U.S. NRC Blog

Transparent, Participate, and Collaborate

An NRC Official Writes About His First-Hand View of the Japan Nuclear Disaster

Eric Leeds
Director, Office of Nuclear Reactor Regulation
 

Last month, I traveled to Japan with a group of senior NRC executives, including all four Regional Administrators. We spent a busy week meeting with representatives from various Japanese organizations involved in nuclear activities, as well as touring the Kashiwazaki Kariwa, Fukushima Dai-ni and Fukushima Dai-ichi nuclear power plants.

At the end of almost every day, we took time to reflect, to discuss what we learned, and to record our thoughts. I wanted to offer a few personal insights from what I found to be a profound experience.

On the bus ride to the Fukushima Dai-ichi Nuclear Power Plant, the site of the accident in 2011, we passed through the town of Tomioka, about 7 to 10 km south of the site. Before the accident, Tomioka had been a vibrant seaside village of approximately 16,000 residents. It was a resort town, with its own train stop, beachfront, restaurants and hotels.

test11The town is now empty, uninhabitable because of radiological contamination (about 1 microsievert an hour). There are no inhabitants, no electricity, no running water. The damage caused by the earthquake and tsunami remains. Those who had lived in the town are now allowed to enter to visit their homes, but they can’t stay overnight. The authorities are decontaminating the town and plan to have it inhabitable in about three years. Thinking about the people who, for all this time, have lost their homes, lost their jobs, and lost their community leaves me feeling sick to my stomach. For me, a career safety regulator, the feeling is very personal.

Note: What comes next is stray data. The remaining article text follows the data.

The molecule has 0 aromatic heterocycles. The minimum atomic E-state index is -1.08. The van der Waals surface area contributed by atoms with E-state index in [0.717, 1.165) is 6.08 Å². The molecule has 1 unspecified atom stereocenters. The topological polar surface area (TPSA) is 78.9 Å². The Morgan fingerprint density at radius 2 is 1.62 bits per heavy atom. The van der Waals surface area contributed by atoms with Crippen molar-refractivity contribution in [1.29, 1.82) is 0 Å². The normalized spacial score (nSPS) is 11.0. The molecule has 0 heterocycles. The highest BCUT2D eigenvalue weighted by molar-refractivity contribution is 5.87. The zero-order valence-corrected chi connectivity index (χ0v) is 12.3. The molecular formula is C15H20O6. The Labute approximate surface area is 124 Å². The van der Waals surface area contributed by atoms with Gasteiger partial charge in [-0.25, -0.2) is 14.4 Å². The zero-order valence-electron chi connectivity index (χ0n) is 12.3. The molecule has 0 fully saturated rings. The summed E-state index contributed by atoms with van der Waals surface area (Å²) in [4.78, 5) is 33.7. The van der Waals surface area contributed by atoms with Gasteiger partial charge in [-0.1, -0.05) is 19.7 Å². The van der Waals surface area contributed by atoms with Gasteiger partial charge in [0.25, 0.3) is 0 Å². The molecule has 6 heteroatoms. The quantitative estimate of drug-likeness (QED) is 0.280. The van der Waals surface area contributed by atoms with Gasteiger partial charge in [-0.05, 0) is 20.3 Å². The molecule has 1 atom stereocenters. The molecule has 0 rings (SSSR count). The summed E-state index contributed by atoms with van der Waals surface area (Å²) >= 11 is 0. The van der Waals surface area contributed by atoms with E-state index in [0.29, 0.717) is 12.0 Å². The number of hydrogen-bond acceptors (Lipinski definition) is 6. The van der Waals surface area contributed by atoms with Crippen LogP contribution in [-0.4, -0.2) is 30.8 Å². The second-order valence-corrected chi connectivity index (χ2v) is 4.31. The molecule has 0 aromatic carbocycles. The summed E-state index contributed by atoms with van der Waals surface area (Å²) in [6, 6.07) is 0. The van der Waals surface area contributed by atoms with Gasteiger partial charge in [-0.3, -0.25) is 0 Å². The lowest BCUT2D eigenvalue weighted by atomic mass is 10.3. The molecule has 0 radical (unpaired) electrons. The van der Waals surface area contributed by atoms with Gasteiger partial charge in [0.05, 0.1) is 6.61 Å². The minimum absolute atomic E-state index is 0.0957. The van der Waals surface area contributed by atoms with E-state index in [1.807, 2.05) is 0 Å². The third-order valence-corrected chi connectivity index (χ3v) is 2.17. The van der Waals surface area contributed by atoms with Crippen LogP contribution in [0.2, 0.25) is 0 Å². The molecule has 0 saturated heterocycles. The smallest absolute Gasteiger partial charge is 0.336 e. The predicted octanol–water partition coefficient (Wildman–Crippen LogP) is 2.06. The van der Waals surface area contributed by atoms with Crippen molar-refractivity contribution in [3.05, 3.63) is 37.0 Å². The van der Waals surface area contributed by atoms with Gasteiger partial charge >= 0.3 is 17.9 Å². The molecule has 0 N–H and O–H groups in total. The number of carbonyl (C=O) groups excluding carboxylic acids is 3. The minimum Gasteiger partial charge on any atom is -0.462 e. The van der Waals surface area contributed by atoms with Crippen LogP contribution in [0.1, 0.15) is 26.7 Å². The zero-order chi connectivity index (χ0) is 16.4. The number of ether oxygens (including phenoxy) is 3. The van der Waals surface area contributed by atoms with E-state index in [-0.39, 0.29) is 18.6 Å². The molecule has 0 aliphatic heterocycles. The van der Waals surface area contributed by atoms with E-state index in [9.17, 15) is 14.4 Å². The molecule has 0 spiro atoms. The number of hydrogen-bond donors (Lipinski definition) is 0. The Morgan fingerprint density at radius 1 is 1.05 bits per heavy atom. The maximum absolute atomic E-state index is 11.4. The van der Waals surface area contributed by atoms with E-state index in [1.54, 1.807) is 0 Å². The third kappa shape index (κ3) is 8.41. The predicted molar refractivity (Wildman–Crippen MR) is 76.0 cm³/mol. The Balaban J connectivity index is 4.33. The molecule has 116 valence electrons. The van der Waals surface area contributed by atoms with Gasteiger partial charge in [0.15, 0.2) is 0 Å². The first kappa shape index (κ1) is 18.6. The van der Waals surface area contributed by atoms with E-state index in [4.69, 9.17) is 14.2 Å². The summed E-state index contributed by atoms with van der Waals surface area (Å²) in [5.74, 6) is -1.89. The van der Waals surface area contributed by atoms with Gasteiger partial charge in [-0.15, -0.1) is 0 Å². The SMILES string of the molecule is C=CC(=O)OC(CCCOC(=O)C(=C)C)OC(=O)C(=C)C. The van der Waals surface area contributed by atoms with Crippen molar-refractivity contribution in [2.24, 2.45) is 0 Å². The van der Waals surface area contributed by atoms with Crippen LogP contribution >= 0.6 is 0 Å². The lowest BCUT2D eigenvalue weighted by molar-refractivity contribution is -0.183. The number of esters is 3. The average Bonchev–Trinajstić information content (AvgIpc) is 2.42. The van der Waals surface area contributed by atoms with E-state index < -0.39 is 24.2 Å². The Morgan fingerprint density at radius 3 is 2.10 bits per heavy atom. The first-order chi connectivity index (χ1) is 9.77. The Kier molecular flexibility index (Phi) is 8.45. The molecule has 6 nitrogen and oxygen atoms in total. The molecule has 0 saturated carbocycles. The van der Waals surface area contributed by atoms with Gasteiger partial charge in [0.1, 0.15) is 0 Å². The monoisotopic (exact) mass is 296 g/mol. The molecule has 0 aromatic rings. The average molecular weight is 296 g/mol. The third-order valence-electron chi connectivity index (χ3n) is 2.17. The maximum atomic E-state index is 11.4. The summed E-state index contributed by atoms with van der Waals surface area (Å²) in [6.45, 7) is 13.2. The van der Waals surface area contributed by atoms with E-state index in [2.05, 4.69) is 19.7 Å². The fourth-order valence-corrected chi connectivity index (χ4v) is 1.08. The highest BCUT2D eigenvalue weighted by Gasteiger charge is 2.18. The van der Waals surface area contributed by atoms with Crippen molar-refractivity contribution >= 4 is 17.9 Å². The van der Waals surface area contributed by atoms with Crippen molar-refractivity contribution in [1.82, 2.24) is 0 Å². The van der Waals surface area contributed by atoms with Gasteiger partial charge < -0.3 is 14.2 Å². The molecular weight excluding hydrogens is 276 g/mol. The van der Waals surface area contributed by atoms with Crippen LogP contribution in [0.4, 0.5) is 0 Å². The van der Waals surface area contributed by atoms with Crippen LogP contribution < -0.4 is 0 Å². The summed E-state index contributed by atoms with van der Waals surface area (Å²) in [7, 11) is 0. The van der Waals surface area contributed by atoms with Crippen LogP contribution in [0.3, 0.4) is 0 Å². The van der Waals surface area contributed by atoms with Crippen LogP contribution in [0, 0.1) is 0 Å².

When we reached the site, we boarded a different bus, a bus prepared for a contaminated site, with plastic herculite covering the seats and more plastic and duct tape covering the floor. We donned a full set of anti-contamination clothing, shoe covers, and respirators. There are about 250 cars, trucks, and buses on site, ferrying a site workforce of about 4,000 workers. As we passed workers at the site and in other vehicles, it struck me that everyone was wearing full anti-Cs, respirators, and helmets. It left me with an eerie feeling, as if I were in a science fiction movie.

We toured the site, often leaving the bus to see specific site areas. While a great deal of work has already been accomplished, much of the damage from the earthquake and tsunami remains, if only pushed to the side. Broken buildings, twisted metal, crushed concrete and smashed vehicles still litter the site. TEPCO is currently moving the spent fuel from the Unit 4 spent fuel pool to the common pool for the site, and we toured both pools. Since we could not get into the containments of the damaged reactors due to the ongoing high dose rates, our hosts took us to the torus room of the undamaged Unit 5 containment, to show us where the containment vent valves were located on the damaged units. This was done so we could understand the difficulty the operators faced in trying to manually open the valves.

ericquote1I tried to picture the challenge for the operators, going into this confined area in pitch black, the heat stifling, the dose rate steadily increasing, looking for the valves they’d have to operate manually. The descriptions of the accident from the operators who lived through the ordeal will stay with me forever. Many of them truly believed they were going to die. They had no idea if their families survived the tsunami or where their families were. Yet they stayed and fought the accident. They were incredibly courageous.

I am more convinced than ever that the Fukushima lessons learned we are requiring the industry to implement are critical to ensure an accident like the one at Fukushima doesn’t happen here. We have to ensure the licensees fully implement, maintain, and exercise the Fukushima lessons learned. We have to make sure the licensees prepare their facilities and are ready to confront the unexpected. We are the ones who are accountable to and responsible for protecting the American public. It’s our job. For me, it’s personal. It’s what I’m here to do.

27 responses to “An NRC Official Writes About His First-Hand View of the Japan Nuclear Disaster

  1. Tit March 24, 2014 at 10:24 am

    We note on this,it’s really a valuable lesson for us if we want to increase a safety nuclear plan.

  2. ACCA March 22, 2014 at 3:46 am

    There is a tested and proven solution to treat such a contaminted water without generating any additional sludge. It has been already tested @ nuclear certified laboratory. Test results are now disclosed..